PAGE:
On August 9, 1997, ECW held its championship match during the “Born to be Wired” event, and the titular barbed wire (used in place of the ring’s ropes) lived up to its billing. In the final match of the evening, which pitted Sabu against Terry Funk, a failed “Air Sabu” horrifically tore open Sabu’s bicep, and the match ended with both wrestlers completely and hopelessly tangled up in the wire.
8 8. Mick Foley Lends an Ear
Back in his Cactus Jack days in the WCW, Mick Foley and Vader squared off in Germany during a European tour, and the match nearly killed the former. Foley chose to perform the hangman move, which involves the wrestler legitimately entangling his neck in the ring’s ropes. However, in this instance, the ropes used were actually rubber-covered elevator cables, and unbeknownst to Foley, they had been tightened to their maximum earlier that day.
7 7. New Jack & Vic Grimes’ Fall(s)
New Jack and Vic Grimes really don’t like each other. Aside from the violent confrontations that allegedly went as planned (the flaming table, both balcony falls, etc.), there were a couple sloppier - and thus scarier - ones, with some possible malicious intent. Although the Danbury scaffolding fall (during March 2000’s Living Dangerously) had bigger consequences as New Jack suffered broken bones, brain damage, and permanent partial vision loss, Grimes’s February 2002 scaffolding fall looked worse.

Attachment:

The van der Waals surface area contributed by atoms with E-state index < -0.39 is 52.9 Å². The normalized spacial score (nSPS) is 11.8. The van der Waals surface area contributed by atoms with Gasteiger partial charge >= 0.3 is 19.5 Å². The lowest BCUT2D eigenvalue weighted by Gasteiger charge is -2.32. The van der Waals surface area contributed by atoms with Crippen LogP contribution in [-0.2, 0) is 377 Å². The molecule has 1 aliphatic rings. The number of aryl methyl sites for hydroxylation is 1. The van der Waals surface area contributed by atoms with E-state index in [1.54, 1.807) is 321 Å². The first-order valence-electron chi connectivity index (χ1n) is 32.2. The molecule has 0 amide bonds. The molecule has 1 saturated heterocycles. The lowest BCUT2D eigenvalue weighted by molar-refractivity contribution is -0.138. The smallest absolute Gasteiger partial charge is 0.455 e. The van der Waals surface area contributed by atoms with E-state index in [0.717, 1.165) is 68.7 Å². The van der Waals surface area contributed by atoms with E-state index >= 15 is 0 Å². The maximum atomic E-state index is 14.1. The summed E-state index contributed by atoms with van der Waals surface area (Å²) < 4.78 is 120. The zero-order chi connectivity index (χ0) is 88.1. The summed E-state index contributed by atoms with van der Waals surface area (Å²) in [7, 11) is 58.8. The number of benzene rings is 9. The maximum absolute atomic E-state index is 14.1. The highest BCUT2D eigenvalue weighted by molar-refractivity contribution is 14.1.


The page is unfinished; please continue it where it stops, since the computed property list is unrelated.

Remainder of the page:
6 6. The Mass Transit Incident
Though not televised, the Mass Transit Incident ranks in wrestling lore as one of the scariest events to ever occur. After Axl Rotten abruptly canceled just before a November 23, 1996 ECW match against New Jack, a heavy 19-year-old kid named Mass Transit (dressed as a Ralph Cramden-type character) who said he was trained by Killer Kowalski, stepped in to take his place. However, it later turned out that the training claim was a lie, and the kid was barely 17.
5 5. Mankind Plunges to Hell
1998’s Hell in a Cell King of the Ring match is arguably the most memorable and brutal match of all time. Only minutes into the bout, The Undertaker threw Mankind off the giant steel cage and onto an announcer’s table 20 feet below. Although paramedics tended to him for several minutes and began to lead him away, Mankind (now sporting a dislocated shoulder) ran back and climbed the cage to continue the battle.